Corona is on trial at the Senate impeachment court in part for his alleged failure to disclose not just his SALN, but also the full details of his wealth. According to his prosecutors, Corona misdeclared, underdeclared, or did not declare multimillion pesos of cash and other assets.
MAGUINDANAO:The Quest for Justice is a documentary produced by the Philippine Center for Investigative Journalism on the second anniversary of the Maguindanao Massacre. After two years, the Ampatuans have allegedly ramped up efforts to reach a settlement with the families of the victims. The families of the victims continue to hold out against the proposed settlement, even as they try to survive from day to day. In the meantime, the Ampatuan clan continues to wield clout in the region with its vast resources and continuing political influence.
Is the President still part of the solution, or is he now part of the problem?
Advocates of the Freedom of Information (FOI) bill raised this question after Malacanang again failed to include the FOI bill in its list of priority measures during the Legislative Executive Development Advisory Council earlier this week.
In a statement sent out to media organizations, the Right to Know, Right Now! Coalition noted with alarm that President Benigno S. Aquino III had raised new concerns over the proposed Freedom of Information Act during the LEDAC meeting in Malacanang. These concerns were apparently added to the list of other reasons that Malacanang had been using to defend its refusal to endorse the bill to Congress.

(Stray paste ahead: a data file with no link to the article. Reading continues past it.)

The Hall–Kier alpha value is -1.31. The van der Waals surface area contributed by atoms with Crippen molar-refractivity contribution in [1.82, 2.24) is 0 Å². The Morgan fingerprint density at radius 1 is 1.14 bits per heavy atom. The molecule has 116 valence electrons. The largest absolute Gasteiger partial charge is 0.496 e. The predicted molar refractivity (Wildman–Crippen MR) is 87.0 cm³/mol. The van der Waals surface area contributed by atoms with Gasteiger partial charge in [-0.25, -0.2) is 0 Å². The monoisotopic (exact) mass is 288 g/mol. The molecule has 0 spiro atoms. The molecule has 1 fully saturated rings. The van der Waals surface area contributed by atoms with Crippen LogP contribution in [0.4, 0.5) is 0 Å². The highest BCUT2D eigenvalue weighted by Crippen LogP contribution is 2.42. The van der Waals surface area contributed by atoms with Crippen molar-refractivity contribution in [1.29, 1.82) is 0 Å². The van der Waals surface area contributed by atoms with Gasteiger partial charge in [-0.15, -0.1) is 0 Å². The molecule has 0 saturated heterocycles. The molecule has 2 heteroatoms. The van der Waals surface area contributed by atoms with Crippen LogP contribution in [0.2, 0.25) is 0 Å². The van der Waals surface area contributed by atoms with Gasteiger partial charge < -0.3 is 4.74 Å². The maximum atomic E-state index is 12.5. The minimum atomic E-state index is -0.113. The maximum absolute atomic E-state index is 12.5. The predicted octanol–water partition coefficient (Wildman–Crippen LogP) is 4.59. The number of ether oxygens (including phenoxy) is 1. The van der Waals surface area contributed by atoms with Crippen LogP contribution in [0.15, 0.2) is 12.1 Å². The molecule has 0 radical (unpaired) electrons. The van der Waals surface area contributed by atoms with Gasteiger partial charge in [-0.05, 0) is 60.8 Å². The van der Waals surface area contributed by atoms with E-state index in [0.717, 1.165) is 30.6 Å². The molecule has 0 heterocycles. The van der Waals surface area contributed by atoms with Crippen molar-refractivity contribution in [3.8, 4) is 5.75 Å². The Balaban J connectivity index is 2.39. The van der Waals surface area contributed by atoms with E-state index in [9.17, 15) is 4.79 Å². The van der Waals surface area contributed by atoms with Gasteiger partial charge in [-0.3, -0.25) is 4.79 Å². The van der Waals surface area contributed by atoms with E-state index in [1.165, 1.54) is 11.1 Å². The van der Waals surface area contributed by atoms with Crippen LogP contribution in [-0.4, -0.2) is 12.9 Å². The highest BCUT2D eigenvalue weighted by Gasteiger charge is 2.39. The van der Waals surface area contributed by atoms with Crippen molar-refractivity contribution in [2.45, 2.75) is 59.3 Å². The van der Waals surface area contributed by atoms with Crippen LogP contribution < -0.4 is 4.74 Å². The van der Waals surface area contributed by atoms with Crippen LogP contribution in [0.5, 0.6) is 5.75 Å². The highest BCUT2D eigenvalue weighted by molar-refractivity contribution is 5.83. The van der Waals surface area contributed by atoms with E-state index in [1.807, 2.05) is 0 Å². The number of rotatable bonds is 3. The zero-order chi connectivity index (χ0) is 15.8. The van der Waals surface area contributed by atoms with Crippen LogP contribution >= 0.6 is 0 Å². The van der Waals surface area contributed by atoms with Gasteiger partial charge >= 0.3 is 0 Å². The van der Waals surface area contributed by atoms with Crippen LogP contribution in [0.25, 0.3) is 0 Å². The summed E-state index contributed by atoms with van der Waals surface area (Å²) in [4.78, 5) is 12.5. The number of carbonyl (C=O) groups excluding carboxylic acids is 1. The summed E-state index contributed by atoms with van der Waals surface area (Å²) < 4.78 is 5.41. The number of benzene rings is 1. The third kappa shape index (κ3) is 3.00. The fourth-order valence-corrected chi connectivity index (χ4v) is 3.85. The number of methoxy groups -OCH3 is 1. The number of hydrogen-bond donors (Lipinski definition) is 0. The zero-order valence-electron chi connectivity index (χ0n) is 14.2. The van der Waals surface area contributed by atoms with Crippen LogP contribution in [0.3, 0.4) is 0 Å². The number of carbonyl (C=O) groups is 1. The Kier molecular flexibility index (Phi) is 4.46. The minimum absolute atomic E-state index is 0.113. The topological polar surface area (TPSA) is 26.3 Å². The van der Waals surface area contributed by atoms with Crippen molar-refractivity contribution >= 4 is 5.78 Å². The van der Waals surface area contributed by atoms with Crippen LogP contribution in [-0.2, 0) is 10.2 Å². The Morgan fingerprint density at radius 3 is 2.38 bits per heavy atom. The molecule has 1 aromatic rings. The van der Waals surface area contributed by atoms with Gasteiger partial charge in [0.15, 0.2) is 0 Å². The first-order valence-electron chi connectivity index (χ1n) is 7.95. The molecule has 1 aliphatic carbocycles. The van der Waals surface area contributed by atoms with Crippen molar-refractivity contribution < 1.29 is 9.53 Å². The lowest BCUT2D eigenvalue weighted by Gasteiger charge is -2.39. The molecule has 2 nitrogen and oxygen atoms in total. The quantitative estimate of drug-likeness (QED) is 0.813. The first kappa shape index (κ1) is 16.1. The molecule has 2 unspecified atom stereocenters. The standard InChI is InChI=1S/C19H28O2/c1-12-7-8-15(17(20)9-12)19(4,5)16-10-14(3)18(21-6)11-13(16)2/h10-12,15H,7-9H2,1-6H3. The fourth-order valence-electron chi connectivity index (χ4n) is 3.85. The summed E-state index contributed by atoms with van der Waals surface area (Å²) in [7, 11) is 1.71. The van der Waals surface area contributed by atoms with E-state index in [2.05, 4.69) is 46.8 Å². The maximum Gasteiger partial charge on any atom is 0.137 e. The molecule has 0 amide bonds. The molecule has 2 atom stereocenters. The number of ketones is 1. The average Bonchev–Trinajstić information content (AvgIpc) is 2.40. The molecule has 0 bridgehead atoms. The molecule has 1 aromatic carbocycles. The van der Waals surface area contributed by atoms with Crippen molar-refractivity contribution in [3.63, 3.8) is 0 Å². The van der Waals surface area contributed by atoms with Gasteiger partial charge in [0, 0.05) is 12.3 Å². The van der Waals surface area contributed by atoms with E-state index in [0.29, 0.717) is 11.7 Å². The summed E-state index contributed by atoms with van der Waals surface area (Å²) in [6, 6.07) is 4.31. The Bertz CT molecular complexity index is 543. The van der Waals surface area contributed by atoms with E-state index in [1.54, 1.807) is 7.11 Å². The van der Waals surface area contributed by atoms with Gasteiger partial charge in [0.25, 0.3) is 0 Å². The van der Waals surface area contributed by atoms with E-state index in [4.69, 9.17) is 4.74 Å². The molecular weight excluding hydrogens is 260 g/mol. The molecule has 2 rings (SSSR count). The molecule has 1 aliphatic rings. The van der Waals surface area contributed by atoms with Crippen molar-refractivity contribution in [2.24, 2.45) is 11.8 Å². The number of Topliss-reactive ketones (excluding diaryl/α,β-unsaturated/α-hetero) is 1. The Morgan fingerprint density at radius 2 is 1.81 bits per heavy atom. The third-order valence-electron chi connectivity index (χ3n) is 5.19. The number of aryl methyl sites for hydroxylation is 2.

THE apparent inability of majority of Metro Manila local governments to respond quickly and fully to citizen requests for asset disclosure records of local officials, as well as documents on education, health, public safety and other essential services may well be a reflection of the Aquino administration’s own dithering over a Freedom of Information (FOI) law.
POLITICS and government, business and finance, education and culture. In all these and more, the national capital region, Metro Manila, is supposed to lead the rest of the nation. Here, bureaucrats and politicians thrive, mostly schooled and steeled in the art of governance and advisedly, the liberal ramparts of transparency and accountability.
It seems fair for citizens to expect that in Metro Manila, more than anywhere else in the Philippines, the people’s right to know and to access official information and documents would be respected. But that could well be plain wishful thinking for now.
IT HAS been described as an “investment in the next generation,” with its supposed results of millions of healthier, better educated Filipinos not expected to be realized anytime soon. But the Conditional Cash Transfer (CCT) program is also an investment that is drawing a substantial chunk of its capital from foreign loans, a fact that has many observers raising red flags.
“The poor of the future will be the ones who will carry the burden of paying off this debt,” says Freedom from Debt Coalition Executive Director Milo Tanchuling, who believes it would be better if the CCT relied on locally sourced funds. That the government is also vague about alternative funding prospects for the program has only made those like Tanchuling uneasy – and wondering if it’s an initiative that is sustainable.